Sri Lanka has several still extant traditions of dance and theatre. The most archaic of them are some of the folk rituals, particularly exorcism ceremonies, that aim to propitiate various evil spirits. These forms include, among others, tovil and sanni. Characteristic of most of the folk rituals is the use of colourful masks. Sanni, for example, has created a complicated masks system with dozens of different types of mask.
One of the forms of the mask theatres, kolam, has evolved towards folk theatre with loosely constructed plots and entertaining stock numbers. Formerly there were also other forms of folk theatre, such as nadagama and nurthi, both originally derived from India. They are now both extinct but during their heyday in the early 20th century they influenced the style and repertoire of Sri Lanka’s marionette theatre, rukada.
As in most Asian traditions, in Sri Lanka, too, almost all of the theatrical traditions are dancing that is performed. Thus dance and theatre are inseparable from each other. The accompanying music is provided mainly by drums and other percussion instruments, and often the dancers themselves play instruments while dancing. Thus music and dance are also very closely related to each other.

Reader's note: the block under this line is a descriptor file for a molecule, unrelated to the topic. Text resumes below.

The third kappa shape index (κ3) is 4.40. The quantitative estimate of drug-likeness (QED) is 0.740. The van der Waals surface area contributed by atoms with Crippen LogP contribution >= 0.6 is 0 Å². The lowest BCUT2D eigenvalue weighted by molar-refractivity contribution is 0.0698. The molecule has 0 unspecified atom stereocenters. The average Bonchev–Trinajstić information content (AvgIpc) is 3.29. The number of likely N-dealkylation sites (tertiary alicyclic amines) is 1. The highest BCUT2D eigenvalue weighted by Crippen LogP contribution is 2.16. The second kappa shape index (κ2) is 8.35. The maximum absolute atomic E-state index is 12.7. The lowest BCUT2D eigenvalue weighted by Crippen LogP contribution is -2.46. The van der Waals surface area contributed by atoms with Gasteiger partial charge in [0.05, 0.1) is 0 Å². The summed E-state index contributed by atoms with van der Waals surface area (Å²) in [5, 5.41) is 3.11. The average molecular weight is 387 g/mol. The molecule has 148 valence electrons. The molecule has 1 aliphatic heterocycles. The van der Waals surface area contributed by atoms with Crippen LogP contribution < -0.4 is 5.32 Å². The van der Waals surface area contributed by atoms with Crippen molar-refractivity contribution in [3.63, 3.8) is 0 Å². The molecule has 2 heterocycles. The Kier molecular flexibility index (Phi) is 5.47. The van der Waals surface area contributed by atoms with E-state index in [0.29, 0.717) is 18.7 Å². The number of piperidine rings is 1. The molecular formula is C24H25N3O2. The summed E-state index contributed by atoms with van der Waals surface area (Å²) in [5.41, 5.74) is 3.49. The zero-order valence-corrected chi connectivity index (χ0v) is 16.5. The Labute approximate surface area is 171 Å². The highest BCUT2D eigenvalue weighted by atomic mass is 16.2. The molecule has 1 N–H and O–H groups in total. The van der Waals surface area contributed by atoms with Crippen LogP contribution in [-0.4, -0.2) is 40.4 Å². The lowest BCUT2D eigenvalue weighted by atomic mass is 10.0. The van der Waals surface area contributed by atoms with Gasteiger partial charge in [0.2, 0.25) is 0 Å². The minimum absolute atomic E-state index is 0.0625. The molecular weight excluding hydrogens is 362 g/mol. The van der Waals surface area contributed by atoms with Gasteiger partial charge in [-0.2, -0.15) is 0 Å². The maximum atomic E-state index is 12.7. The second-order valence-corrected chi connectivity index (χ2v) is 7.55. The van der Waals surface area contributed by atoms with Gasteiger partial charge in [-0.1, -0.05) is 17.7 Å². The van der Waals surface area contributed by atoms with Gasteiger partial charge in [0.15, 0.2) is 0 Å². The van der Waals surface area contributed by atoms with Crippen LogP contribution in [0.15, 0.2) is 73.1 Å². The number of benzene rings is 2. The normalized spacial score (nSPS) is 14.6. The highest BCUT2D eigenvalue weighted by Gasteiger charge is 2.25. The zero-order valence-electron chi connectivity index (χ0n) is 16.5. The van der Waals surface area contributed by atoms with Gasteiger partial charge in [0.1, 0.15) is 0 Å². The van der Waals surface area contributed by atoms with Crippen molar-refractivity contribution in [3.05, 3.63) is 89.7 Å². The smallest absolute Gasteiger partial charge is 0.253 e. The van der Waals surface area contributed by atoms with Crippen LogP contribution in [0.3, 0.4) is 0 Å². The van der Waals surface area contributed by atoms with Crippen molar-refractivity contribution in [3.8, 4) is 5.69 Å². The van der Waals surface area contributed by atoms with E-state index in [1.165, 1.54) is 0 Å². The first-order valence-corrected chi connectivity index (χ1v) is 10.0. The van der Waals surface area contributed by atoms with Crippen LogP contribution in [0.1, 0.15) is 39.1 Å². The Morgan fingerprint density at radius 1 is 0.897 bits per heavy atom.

Basically, the dance techniques, and thus also the theatrical traditions employing them, are divided into two basic categories, the “up-country” (udarata natum) and the “low-country” (patarata natum) traditions. The “up-country” covers the hill regions of the former kingdom of Kandy, and the tradition is thus better known as Kandyan dances. The “low-country” refers to the coastal regions of the island.
In fact, there is also a third category, the so-called “mid-country” (sabaragamu natum) tradition, which blends elements from the other two categories. All these traditions share a more or less common religious and mythological background, while they differ in their dance techniques and in the accompanying drum music.
A characteristic feature of Sri Lankan types of performance are the various processions connected to religious festivities. Both the dancers and dancing drummers perform while they move on the streets or in the temple yard. The processions include often acrobatics.